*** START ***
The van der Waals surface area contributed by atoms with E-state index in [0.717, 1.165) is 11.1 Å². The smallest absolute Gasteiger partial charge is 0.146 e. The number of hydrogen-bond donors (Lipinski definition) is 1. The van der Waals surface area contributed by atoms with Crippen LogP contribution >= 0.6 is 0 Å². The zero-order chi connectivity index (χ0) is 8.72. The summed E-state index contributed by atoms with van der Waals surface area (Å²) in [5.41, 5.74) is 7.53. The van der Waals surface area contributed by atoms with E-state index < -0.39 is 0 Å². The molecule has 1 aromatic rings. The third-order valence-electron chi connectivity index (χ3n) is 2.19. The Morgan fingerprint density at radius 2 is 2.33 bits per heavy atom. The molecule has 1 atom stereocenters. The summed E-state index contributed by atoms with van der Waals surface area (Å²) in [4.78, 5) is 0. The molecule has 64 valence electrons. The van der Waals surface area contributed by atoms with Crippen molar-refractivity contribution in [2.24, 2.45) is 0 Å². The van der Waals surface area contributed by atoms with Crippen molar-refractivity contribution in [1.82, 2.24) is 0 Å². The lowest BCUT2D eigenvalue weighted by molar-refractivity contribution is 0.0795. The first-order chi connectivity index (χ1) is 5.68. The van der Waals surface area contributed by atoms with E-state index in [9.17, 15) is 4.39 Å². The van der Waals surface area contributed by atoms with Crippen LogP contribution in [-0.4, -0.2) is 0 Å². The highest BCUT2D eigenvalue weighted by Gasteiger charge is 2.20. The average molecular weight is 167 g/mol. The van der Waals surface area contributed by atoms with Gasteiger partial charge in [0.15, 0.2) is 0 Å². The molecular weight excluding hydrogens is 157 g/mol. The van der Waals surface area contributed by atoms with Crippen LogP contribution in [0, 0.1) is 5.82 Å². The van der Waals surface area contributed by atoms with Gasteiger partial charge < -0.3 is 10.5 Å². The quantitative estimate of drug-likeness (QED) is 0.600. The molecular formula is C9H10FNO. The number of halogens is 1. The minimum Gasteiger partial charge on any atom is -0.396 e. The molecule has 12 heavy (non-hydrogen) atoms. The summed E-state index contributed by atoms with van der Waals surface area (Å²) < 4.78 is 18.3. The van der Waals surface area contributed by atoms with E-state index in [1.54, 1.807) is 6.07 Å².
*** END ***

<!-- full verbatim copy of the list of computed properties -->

The van der Waals surface area contributed by atoms with E-state index in [0.717, 1.165) is 11.1 Å². The smallest absolute Gasteiger partial charge is 0.146 e. The number of hydrogen-bond donors (Lipinski definition) is 1. The van der Waals surface area contributed by atoms with Crippen LogP contribution >= 0.6 is 0 Å². The zero-order chi connectivity index (χ0) is 8.72. The summed E-state index contributed by atoms with van der Waals surface area (Å²) in [5.41, 5.74) is 7.53. The van der Waals surface area contributed by atoms with E-state index < -0.39 is 0 Å². The molecule has 1 aromatic rings. The third-order valence-electron chi connectivity index (χ3n) is 2.19. The Morgan fingerprint density at radius 2 is 2.33 bits per heavy atom. The molecule has 1 atom stereocenters. The summed E-state index contributed by atoms with van der Waals surface area (Å²) in [4.78, 5) is 0. The molecule has 64 valence electrons. The van der Waals surface area contributed by atoms with Crippen molar-refractivity contribution in [2.24, 2.45) is 0 Å². The van der Waals surface area contributed by atoms with Crippen molar-refractivity contribution in [1.82, 2.24) is 0 Å². The lowest BCUT2D eigenvalue weighted by molar-refractivity contribution is 0.0795. The first-order chi connectivity index (χ1) is 5.68. The van der Waals surface area contributed by atoms with E-state index in [9.17, 15) is 4.39 Å². The van der Waals surface area contributed by atoms with Crippen LogP contribution in [-0.4, -0.2) is 0 Å². The highest BCUT2D eigenvalue weighted by Gasteiger charge is 2.20. The average molecular weight is 167 g/mol. The van der Waals surface area contributed by atoms with Gasteiger partial charge in [0.15, 0.2) is 0 Å². The molecular weight excluding hydrogens is 157 g/mol. The van der Waals surface area contributed by atoms with Crippen LogP contribution in [0, 0.1) is 5.82 Å². The van der Waals surface area contributed by atoms with Gasteiger partial charge < -0.3 is 10.5 Å². The quantitative estimate of drug-likeness (QED) is 0.600. The molecular formula is C9H10FNO. The number of halogens is 1. The minimum Gasteiger partial charge on any atom is -0.396 e. The molecule has 12 heavy (non-hydrogen) atoms. The summed E-state index contributed by atoms with van der Waals surface area (Å²) < 4.78 is 18.3. The van der Waals surface area contributed by atoms with E-state index in [1.54, 1.807) is 6.07 Å².